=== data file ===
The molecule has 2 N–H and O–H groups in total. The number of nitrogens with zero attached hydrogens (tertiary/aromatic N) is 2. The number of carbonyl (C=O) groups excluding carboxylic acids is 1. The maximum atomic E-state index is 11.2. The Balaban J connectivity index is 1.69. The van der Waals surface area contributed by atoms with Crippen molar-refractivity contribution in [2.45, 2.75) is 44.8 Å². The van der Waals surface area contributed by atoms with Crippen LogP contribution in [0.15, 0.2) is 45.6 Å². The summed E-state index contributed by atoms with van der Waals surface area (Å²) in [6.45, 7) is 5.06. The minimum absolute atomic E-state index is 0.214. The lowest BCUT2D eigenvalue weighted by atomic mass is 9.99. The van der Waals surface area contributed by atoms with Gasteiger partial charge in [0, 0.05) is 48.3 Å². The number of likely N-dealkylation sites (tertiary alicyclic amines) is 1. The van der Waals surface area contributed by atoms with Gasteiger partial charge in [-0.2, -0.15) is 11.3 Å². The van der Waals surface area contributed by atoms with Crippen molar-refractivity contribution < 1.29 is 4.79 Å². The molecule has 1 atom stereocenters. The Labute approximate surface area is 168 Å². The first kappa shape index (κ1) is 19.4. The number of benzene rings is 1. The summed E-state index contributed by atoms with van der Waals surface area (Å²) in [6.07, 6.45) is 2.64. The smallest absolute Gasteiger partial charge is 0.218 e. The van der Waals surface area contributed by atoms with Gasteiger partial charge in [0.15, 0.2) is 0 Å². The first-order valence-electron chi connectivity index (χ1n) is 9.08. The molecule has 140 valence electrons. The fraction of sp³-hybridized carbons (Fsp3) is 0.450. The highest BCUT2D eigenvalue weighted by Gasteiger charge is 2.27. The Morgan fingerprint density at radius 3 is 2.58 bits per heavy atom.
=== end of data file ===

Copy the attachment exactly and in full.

The molecule has 2 N–H and O–H groups in total. The number of nitrogens with zero attached hydrogens (tertiary/aromatic N) is 2. The number of carbonyl (C=O) groups excluding carboxylic acids is 1. The maximum atomic E-state index is 11.2. The Balaban J connectivity index is 1.69. The van der Waals surface area contributed by atoms with Crippen molar-refractivity contribution in [2.45, 2.75) is 44.8 Å². The van der Waals surface area contributed by atoms with Crippen LogP contribution in [0.15, 0.2) is 45.6 Å². The summed E-state index contributed by atoms with van der Waals surface area (Å²) in [6.45, 7) is 5.06. The minimum absolute atomic E-state index is 0.214. The lowest BCUT2D eigenvalue weighted by atomic mass is 9.99. The van der Waals surface area contributed by atoms with Gasteiger partial charge in [0, 0.05) is 48.3 Å². The number of likely N-dealkylation sites (tertiary alicyclic amines) is 1. The van der Waals surface area contributed by atoms with Gasteiger partial charge in [-0.2, -0.15) is 11.3 Å². The van der Waals surface area contributed by atoms with Crippen molar-refractivity contribution < 1.29 is 4.79 Å². The molecule has 1 atom stereocenters. The Labute approximate surface area is 168 Å². The first kappa shape index (κ1) is 19.4. The number of benzene rings is 1. The summed E-state index contributed by atoms with van der Waals surface area (Å²) in [6.07, 6.45) is 2.64. The smallest absolute Gasteiger partial charge is 0.218 e. The van der Waals surface area contributed by atoms with Gasteiger partial charge in [0.15, 0.2) is 0 Å². The first-order valence-electron chi connectivity index (χ1n) is 9.08. The molecule has 140 valence electrons. The fraction of sp³-hybridized carbons (Fsp3) is 0.450. The highest BCUT2D eigenvalue weighted by Gasteiger charge is 2.27. The Morgan fingerprint density at radius 3 is 2.58 bits per heavy atom.